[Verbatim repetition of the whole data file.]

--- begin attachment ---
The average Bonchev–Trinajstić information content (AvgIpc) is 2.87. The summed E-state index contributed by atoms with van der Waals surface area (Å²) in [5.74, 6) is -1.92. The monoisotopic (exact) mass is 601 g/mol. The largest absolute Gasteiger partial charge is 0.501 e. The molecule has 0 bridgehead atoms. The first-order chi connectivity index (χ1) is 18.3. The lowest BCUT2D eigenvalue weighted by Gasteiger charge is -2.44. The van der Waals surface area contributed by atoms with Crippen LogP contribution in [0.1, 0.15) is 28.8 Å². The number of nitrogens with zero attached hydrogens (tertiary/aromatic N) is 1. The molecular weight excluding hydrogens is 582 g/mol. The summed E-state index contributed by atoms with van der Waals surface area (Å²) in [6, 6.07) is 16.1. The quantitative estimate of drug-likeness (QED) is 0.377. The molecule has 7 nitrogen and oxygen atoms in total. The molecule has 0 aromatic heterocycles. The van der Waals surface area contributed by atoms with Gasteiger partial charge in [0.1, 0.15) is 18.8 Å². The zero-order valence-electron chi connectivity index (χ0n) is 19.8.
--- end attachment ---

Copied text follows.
The average Bonchev–Trinajstić information content (AvgIpc) is 2.87. The summed E-state index contributed by atoms with van der Waals surface area (Å²) in [5.74, 6) is -1.92. The monoisotopic (exact) mass is 601 g/mol. The largest absolute Gasteiger partial charge is 0.501 e. The molecule has 0 bridgehead atoms. The first-order chi connectivity index (χ1) is 18.3. The lowest BCUT2D eigenvalue weighted by Gasteiger charge is -2.44. The van der Waals surface area contributed by atoms with Crippen LogP contribution in [0.1, 0.15) is 28.8 Å². The number of nitrogens with zero attached hydrogens (tertiary/aromatic N) is 1. The molecular weight excluding hydrogens is 582 g/mol. The summed E-state index contributed by atoms with van der Waals surface area (Å²) in [6, 6.07) is 16.1. The quantitative estimate of drug-likeness (QED) is 0.377. The molecule has 7 nitrogen and oxygen atoms in total. The molecule has 0 aromatic heterocycles. The van der Waals surface area contributed by atoms with Gasteiger partial charge in [0.1, 0.15) is 18.8 Å². The zero-order valence-electron chi connectivity index (χ0n) is 19.8.